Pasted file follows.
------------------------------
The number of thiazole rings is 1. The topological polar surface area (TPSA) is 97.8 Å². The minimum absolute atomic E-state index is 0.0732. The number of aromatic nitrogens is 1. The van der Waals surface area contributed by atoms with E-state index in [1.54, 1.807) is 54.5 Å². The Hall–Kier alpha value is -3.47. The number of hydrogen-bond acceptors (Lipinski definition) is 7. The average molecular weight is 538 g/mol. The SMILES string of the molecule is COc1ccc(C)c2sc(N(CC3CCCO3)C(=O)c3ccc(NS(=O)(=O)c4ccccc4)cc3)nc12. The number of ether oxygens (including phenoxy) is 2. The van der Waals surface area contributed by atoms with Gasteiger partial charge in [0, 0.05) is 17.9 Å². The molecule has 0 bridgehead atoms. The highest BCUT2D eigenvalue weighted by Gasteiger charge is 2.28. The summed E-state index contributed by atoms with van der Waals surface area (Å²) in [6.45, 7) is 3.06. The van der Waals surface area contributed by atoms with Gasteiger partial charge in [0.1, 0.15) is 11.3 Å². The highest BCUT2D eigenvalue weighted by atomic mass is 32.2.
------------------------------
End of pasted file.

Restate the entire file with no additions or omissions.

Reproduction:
The number of thiazole rings is 1. The topological polar surface area (TPSA) is 97.8 Å². The minimum absolute atomic E-state index is 0.0732. The number of aromatic nitrogens is 1. The van der Waals surface area contributed by atoms with E-state index in [1.54, 1.807) is 54.5 Å². The Hall–Kier alpha value is -3.47. The number of hydrogen-bond acceptors (Lipinski definition) is 7. The average molecular weight is 538 g/mol. The SMILES string of the molecule is COc1ccc(C)c2sc(N(CC3CCCO3)C(=O)c3ccc(NS(=O)(=O)c4ccccc4)cc3)nc12. The number of ether oxygens (including phenoxy) is 2. The van der Waals surface area contributed by atoms with Gasteiger partial charge in [0, 0.05) is 17.9 Å². The molecule has 0 bridgehead atoms. The highest BCUT2D eigenvalue weighted by Gasteiger charge is 2.28. The summed E-state index contributed by atoms with van der Waals surface area (Å²) in [6.45, 7) is 3.06. The van der Waals surface area contributed by atoms with Gasteiger partial charge in [0.1, 0.15) is 11.3 Å². The highest BCUT2D eigenvalue weighted by atomic mass is 32.2.